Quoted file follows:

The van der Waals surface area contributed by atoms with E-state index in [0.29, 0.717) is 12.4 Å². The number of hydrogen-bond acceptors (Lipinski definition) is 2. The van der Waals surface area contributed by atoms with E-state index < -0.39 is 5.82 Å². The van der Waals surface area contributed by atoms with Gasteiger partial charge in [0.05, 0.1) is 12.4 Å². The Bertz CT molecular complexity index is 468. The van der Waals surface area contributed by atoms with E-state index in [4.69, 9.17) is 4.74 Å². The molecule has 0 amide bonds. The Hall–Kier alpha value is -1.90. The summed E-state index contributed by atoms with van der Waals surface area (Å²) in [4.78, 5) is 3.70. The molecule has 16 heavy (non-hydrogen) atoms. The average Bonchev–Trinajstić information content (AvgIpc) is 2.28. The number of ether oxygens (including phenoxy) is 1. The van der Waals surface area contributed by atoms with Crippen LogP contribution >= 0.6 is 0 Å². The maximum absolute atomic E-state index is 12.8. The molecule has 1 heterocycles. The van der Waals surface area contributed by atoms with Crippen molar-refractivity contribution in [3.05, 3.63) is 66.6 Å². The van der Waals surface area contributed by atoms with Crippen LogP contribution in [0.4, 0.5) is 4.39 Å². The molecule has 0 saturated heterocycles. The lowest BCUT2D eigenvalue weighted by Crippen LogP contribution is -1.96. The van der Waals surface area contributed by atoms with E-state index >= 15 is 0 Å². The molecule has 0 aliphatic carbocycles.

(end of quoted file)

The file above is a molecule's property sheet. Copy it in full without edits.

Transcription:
The van der Waals surface area contributed by atoms with E-state index in [0.29, 0.717) is 12.4 Å². The number of hydrogen-bond acceptors (Lipinski definition) is 2. The van der Waals surface area contributed by atoms with E-state index < -0.39 is 5.82 Å². The van der Waals surface area contributed by atoms with Gasteiger partial charge in [0.05, 0.1) is 12.4 Å². The Bertz CT molecular complexity index is 468. The van der Waals surface area contributed by atoms with E-state index in [4.69, 9.17) is 4.74 Å². The molecule has 0 amide bonds. The Hall–Kier alpha value is -1.90. The summed E-state index contributed by atoms with van der Waals surface area (Å²) in [4.78, 5) is 3.70. The molecule has 16 heavy (non-hydrogen) atoms. The average Bonchev–Trinajstić information content (AvgIpc) is 2.28. The number of ether oxygens (including phenoxy) is 1. The van der Waals surface area contributed by atoms with Crippen LogP contribution >= 0.6 is 0 Å². The maximum absolute atomic E-state index is 12.8. The molecule has 1 heterocycles. The van der Waals surface area contributed by atoms with Crippen molar-refractivity contribution in [3.05, 3.63) is 66.6 Å². The van der Waals surface area contributed by atoms with Crippen LogP contribution in [0.4, 0.5) is 4.39 Å². The molecule has 0 saturated heterocycles. The lowest BCUT2D eigenvalue weighted by Crippen LogP contribution is -1.96. The van der Waals surface area contributed by atoms with E-state index >= 15 is 0 Å². The molecule has 0 aliphatic carbocycles.